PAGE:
The Gamification of Everything

Looking at future technologies we see that games and gamification is rapidly invading mainstream society (Xu, 2011). Asian markets, according to DeMaria, are much further ahead than western markets in monetizing games and have been successful in applying marketing gamification (DeMaria, 2007). Gamification of marketing in social user generated games is providing numerous new opportunities for game developers and companies (Chaidogiannou, 2012). This is occurring even though, according to New Media Consortium (NMC) report, Horizon Report > 2013 Higher Education Edition, game and gamification is a midterm horizon (NMC’s Horizon Project, 2013). Additionally, in the same NMC report, game and gamification was identified as a technology to watch (NMC’s Horizon Project, 2013). Importantly, the report states that this technology will be adopted into mainstream use within the next two to three years.

This prediction can be seen in motion all around us now, such as, DueProps – an app that acknowledges employees’ accomplishments by offering incentives and rewards and EpicWin – a task management app that turns the user into a role playing game character gaining experience points by completing goals and tasks. These and many other similar applications clearly show that this forward thinking technology is poised to take hold in everyday use. However, it is still not a foregone conclusion. One must also acknowledge that a number of external forces exist that will still shape the outcome of this technology. Next, in this post, we will look at a couple of these forces and speculate how they may affect this exciting technology trend.

One and probably the strongest force affecting the gamification of everything is the rapid expansion of the monetizing of the mobile market (DeMaria, 2007). The growth of mobility landscape is causing a massive disruption of technology in conventional spaces by creating new capabilities and services. Furthermore, this trend is predicted to continue to grow as the value chain is exploited and emerging technologies are implemented (Sabat, 2002). One source states that it “opens up opportunity for new type of entrepreneurs to tap into the fast-growing mobile application market, bypassing the incumbent operators and requiring minimal capitals” (Tiarawut, 2013).

Another noted external force is the social acceptance of gaming and the expansion of the casual gamer category (DeMaria, 2007). Gamification of society is becoming more accepted in different areas other than the previous accepted demographics. DeMaria noted that, in studies conducted by PopCap, a casual game producer, casual gamers ere shown to be a large and growing segment of players (DeMaria, 2007). Another key aspect of the social acceptance of gamification is the willingness of the work force and college graduates to learn outside of traditional accepted venues as shown in NMC’s Horizon Report (NMC’s Horizon Project, 2013).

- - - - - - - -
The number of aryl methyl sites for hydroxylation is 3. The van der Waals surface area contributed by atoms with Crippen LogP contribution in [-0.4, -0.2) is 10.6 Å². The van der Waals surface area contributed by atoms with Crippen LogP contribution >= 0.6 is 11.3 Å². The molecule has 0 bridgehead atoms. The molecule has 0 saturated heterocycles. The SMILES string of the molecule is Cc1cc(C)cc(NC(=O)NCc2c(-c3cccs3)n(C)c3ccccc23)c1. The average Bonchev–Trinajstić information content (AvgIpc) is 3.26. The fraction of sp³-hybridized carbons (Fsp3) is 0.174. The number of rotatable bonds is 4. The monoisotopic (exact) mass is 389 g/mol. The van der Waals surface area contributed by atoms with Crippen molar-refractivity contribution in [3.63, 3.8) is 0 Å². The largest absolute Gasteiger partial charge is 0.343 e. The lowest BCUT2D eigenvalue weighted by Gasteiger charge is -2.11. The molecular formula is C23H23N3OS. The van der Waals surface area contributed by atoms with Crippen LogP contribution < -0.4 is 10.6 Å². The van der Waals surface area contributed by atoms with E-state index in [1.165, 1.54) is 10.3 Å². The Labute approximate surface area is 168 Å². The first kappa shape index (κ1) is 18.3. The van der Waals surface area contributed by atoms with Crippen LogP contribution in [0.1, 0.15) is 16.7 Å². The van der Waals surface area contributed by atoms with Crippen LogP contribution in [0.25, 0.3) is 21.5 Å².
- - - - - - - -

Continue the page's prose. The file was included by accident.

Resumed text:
In my opinion, the future is never a certainty and correctly predicting future technologies is still mostly guesswork. However, the indicators are here that mainstreaming of this technology is definitely on the horizon. It is clear that these are very exciting times for emerging technologies.

References:

Chaidogiannou, A. (2012). Game-based marketing.

DeMaria, R. (2007). Reset: Changing the way we look at video games. Berrett­Koehler Publishers.

NMC’s Horizon Project. (2013, FEB 04). The nmc horizon report: 2013 higher education. Retrieved from
http://he2013.wiki.nmc.org/ on October 2013.

Sabat, H. K. (2002). The evolving mobile wireless value chain and market structure. Telecommunications Policy, 26(9), 505-535.

Tiarawut, S. (2013). Mobile Technology: Opportunity for Entrepreneurship. Wireless Personal Communications, 1-7.

Xu, Y. (2011). Literature Review on Web Application Gamification and Analytics. CSDL Technical Report 11-05.

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2 thoughts on “The Gamification of Everything

  1. I certainly believe this class being taken has forced and encouraged me to open my mind and not only re-think about things that I have always believed but also to think about elements not previously considered.

    Maybe I don’t fully comprehend gamification (although I think I do), or maybe I am too old to see the value in it. I mean, I like gaming. If I could play Civilization all day Saturday, or challenge my daughter at Call of Duty, I would. I like to compete and I certainly see value in making a game out of things to create some fun. I just have a hard time grasping gamification of everything.

    Can it be used in certain situations? Of course. As you showed, gamification is being used successfully now. The concept of providing ratings, badges, and so on within a work environment could work as motivational tools. I just can’t see it everywhere.

    1. It’s not an age thing it is more a cultural thing. Gamification is growing rapidly through mobile apps and is currently exploding in Asian countries. We even use it in our studies CTU for example, offers badges and rewards for using the learning portal. In addition, we are starting to see more of this type of reward system being used in marketing in the U.S. Have you seen the game section on the Voice this season? Playing the game can win you prizes or voting for your favorite Voice contestant enters you in a change to attend a live show. However, as previously stated this is a mid-term horizon, two to three years out before it becomes big in the U.S.

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